In this study, we found that PMSA could lead to prolonged LOS and more expenses, which was consistent with previous studies. Abdullah et al. indicated that anemia was associated with prolonged LOS and increased perioperative transfusion [21]. Another study conducted by Kunz and his colleagues came to a similar conclusion [7]. In addition, substantial researches demonstrated that perioperative anemia could contribute to higher incidence of complication [5,6,7]. But the incidence of complications between PMSA and non-PMSA patients was comparable in our study. Probable seasons were as follow: firstly, the follow-up period was only 30 days, which was too short to monitor complete complications; secondly, the application of enhanced recovery protocols reduced the complication risk, decreasing the significance between the two groups [12]. Moreover, no patients needed blood transfusion in our study, indicating enhanced recovery protocols, particularly blood management strategies, played an important and beneficial role [3].

There are some limitations in this study. The amount of male cases is too small, only 84 patients (68 in non-PMSA and 26 in PMSA group), reducing the accuracy to identify the risk factors and predict preoperative HB cutoff value for PMSA. In addition, because most patients are discharged from hospital on POD3 and the blood samples are tested on POD1 and 3, we select the HB on POD1 and 3 as the diagnostic node for PMSA. It was reported that postoperative HB may continue to decline [32]. Thus, the incidence of PMSA is not accurate and we fail to monitor the comprehensive prevalence of anemia after primary TKA. Moreover, the follow-up time is only 30 days, leading to inability to evaluate the complications entirely, especially long-term complications, such as deep infection and impaired wound healing. At last, the limitation lies in its retrospective nature and the level of evidence is low. Further studies are requisite. We will conduct a randomized controlled study with longer follow-up time to investigate the relationship of preoperative HB and PMSA following joint arthroplasty in the near future.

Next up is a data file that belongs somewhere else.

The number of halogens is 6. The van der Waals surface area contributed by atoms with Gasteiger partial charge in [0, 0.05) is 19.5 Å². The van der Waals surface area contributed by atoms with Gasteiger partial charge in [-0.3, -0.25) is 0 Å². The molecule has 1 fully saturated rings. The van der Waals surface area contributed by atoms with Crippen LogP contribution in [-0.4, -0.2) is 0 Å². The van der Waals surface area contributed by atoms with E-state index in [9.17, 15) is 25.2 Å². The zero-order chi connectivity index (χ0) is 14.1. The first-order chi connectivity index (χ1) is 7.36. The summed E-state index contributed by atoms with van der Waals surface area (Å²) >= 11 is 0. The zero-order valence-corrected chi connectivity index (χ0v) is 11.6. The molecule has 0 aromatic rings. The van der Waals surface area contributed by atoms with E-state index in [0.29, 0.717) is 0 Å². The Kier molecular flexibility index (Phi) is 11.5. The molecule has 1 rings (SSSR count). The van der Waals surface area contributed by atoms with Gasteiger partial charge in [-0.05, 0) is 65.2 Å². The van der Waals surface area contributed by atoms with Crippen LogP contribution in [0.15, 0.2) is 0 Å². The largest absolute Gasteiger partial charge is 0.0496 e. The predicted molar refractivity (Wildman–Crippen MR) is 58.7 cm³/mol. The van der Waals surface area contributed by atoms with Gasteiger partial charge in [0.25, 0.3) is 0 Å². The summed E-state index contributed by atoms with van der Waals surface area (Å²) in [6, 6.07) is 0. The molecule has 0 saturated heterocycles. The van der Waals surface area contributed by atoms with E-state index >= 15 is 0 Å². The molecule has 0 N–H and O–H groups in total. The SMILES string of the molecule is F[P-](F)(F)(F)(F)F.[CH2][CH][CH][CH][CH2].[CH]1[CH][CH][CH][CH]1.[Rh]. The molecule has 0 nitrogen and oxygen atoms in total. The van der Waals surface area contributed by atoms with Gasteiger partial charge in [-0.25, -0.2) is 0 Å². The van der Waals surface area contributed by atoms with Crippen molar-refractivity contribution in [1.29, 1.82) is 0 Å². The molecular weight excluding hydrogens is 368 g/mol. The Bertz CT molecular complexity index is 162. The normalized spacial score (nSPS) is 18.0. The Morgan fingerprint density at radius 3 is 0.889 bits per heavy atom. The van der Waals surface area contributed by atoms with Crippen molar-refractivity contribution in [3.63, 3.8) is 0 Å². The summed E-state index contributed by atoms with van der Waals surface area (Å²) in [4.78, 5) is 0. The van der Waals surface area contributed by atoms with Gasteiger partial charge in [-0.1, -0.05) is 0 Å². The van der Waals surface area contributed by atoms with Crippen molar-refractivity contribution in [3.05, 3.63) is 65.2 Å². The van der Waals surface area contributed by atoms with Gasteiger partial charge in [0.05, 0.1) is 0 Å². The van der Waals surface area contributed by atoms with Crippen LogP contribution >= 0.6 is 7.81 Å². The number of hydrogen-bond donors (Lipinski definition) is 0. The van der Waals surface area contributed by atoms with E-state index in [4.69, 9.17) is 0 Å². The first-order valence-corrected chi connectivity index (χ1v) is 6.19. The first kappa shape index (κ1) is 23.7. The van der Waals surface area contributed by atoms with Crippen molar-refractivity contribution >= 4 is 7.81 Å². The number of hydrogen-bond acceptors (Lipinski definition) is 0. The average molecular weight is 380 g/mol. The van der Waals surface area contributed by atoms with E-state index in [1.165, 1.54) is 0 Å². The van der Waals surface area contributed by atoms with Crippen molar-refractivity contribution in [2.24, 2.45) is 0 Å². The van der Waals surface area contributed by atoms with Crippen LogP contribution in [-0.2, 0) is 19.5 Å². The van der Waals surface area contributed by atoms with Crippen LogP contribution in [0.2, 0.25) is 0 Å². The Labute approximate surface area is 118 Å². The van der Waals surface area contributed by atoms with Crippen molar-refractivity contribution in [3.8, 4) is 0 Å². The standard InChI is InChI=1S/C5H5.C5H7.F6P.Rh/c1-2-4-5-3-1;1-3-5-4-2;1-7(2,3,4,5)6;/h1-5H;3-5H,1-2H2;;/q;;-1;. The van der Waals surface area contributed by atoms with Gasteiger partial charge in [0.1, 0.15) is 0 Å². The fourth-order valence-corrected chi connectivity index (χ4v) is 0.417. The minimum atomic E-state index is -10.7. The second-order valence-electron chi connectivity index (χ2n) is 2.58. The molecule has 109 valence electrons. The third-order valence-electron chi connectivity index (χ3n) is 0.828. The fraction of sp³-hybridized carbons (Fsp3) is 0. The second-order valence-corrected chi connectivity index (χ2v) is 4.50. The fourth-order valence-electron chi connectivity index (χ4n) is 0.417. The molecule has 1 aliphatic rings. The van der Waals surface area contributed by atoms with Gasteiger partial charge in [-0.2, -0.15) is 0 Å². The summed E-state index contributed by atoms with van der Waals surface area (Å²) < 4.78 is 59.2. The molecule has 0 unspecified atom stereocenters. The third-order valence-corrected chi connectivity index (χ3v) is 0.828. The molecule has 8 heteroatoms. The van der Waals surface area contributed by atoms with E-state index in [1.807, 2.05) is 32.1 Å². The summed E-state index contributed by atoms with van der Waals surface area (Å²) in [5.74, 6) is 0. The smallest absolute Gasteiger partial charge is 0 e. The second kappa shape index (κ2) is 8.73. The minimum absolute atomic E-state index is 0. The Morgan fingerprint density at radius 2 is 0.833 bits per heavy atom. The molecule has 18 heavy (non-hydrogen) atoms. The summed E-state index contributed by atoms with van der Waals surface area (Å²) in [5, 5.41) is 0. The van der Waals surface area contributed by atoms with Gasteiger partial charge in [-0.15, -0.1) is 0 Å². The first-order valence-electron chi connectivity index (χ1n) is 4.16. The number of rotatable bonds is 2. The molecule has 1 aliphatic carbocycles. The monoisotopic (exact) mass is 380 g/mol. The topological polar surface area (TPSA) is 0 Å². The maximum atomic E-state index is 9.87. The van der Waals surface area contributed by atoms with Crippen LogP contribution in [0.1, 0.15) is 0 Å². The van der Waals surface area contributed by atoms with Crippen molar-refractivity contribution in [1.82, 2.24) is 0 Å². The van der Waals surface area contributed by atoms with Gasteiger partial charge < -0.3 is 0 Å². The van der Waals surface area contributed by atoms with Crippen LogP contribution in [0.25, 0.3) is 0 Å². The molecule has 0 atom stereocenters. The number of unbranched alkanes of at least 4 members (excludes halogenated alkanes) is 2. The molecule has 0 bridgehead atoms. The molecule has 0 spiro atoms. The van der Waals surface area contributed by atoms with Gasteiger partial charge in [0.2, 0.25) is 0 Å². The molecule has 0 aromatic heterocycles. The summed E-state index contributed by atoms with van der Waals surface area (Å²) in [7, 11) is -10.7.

In summary, lower preoperative HB and more intraoperative blood loss are independent risk factors for PMSA. Preoperative HB is a referable tool to predict PMSA. We provide an early warning value of preoperative HB for surgeons and patients undergoing primary TKA.



Total knee arthroplasty


Postoperative moderate and severe anemia




Area under the receiver-operator curve


Odds ratio

95% CI:

Confidence interval


Tranexamic acid


Longer length of stay


Deep venous thrombosis


Pulmonary embolism


Postoperative day 1


Postoperative day 3


Body mass index


  1. 1.

    Kurtz S, Ong K, Lau E, et al. Projections of primary and revision hip and knee arthroplasty in the United States from 2005 to 2030. J Bone Joint Surg Am. 2007;89(4):780–5.

    Article  Google Scholar 

  2. 2.

    Varghese VD, Liu D, Ngo D, et al. Efficacy and cost-effectiveness of universal pre-operative iron studies in total hip and knee arthroplasty. J Orthop Surg Res. 2021;16(1):536.

    Article  Google Scholar 

  3. 3.

    Wang D, Wang HY, Luo ZY, et al. Blood-conserving efficacy of multiple doses of oral tranexamic acid associated with an enhanced-recovery programme in primary total knee arthroplasty: a randomized controlled trial. Bone Joint J. 2018;100-B:1025–32.